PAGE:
What is the role of the endocannabinoid system?
If you’ve spent any time learning about cannabis and its effects on the body, you’ve heard of the endocannabinoid system. Every mammal has one within their central and peripheral nervous system, and its role involves maintaining homeostasis and mitigating dysfunction throughout the body. When you consume cannabis, whether it’s by taking drops of CBD oil or smoking a joint, the effects you feel are a direct result of your endocannabinoid system doing its job.
There are several components of the endocannabinoid system that help provide the relief that so many people seek from CBD and cannabis. This system is so powerful that some doctors have identified Clinical Endocannabinoid Deficiency as a contributor to many chronic illnesses, especially those caused by inflammation.
The better you understand this system and how it works, the easier it will be for you to make informed decisions about what products are best for you and your health.
Here are the most significant components of the ECS:
CB1 receptors are found most densely throughout the brain and spinal cord, but they exist all throughout the body. These receptors are responsible for the psychoactive effects of THC that you feel when you smoke weed. CB1 and THC work like a “lock and key” - the THC binds to the receptor to mimic and boost its effects, which helps relieve imbalances like pain, nausea, fear, and anxiety.
CB2 receptors are located on the surface of immune cells in the nose, throat, spleen, bladder, bowels, thymus, bone marrow, tonsils, and skin. When something like injury or illness causes the immune system to go into overdrive, it sends inflammatory responses to the source of the problem to alert you that something isn’t right. It’s the job of CB2 receptors to reduce these responses, which often cause pain and inflammation as the main symptoms.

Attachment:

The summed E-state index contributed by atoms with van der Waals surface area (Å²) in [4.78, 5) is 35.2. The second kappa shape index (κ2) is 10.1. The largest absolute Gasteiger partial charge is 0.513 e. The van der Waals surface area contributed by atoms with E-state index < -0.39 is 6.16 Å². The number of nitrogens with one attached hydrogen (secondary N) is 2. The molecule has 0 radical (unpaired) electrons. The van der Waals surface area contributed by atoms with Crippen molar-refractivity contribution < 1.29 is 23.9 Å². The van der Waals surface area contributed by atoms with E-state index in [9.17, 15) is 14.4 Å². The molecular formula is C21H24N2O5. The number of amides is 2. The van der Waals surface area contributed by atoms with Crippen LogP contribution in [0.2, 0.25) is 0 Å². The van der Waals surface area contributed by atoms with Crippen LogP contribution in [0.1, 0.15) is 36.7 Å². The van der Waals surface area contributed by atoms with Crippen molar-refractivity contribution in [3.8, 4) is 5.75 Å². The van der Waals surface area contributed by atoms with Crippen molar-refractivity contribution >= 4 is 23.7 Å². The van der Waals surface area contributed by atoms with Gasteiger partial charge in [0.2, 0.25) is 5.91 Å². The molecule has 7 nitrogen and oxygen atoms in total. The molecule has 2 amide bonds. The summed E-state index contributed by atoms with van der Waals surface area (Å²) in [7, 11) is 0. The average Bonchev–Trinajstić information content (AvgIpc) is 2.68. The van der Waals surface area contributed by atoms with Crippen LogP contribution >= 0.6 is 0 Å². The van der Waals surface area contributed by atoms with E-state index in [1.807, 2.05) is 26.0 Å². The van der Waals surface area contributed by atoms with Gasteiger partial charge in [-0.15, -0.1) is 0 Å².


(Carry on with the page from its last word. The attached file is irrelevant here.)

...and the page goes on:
Endogenous cannabinoids are the regulators of the endocannabinoid system. These lipids, anandamide and 2-arachidonoylglycerol (2-AG), act as neurotransmitters that deliver specific instructions to CB1 and CB2 receptors. These messages are forwarded to the surrounding cells they target to help relieve unpleasant symptoms.
Anandamide is known as the “bliss molecule” because its effects are close to the euphoria produced by THC.
2-AG is the most plentiful endocannabinoid in the body. It helps improve the binding mechanism of CB2 receptors.
Both of these endogenous cannabinoids play a critical role in the messages sent throughout your body. Interested in reading more about them? Check out this in-depth journal on endogenous cannabinoids and their role in your health.
Fatty Acid Amide Hydrolase
Fatty Acid Amide Hydrolase (FAAH) is the buzzkill of the party, but it’s also where CBD comes to the rescue. This fatty acid breaks down cannabinoids at their receptor site, reducing the strength of their messages and thus reducing your relief from symptoms.
One way CBD benefits the endocannabinoid system is by stalling this process, allowing more time for your body to build up its supply of cannabinoids before FAAH crashes the party.
Phytocannabinoids are the cannabinoids found in plants rather than body. While there are many types of plants that contain cannabinoids, the highest quantities are found in cannabis. The molecular structure of phytocannabinoids and endocannabinoids are so similar that they are used interchangeably to send messages to CB1 and CB2 receptors.
The two most abundant phytocannabinoids are tetrahydrocannabinol (THC) and cannabidiol (CBD), although cannabis plants can contain more than 100 different cannabinoids, each with its own unique way of interacting with the endocannabinoid system.
The bottom line is that your endocannabinoid system is as unique as you are; the better you understand it, the easier it will be for you to make informed decisions about cannabis products and your health. Our CBD drops are free of THC, minty fresh, and one of the fastest ways to deliver CBD right to your system. We welcome you to give them a try today and discover the power of your endocannabinoid system.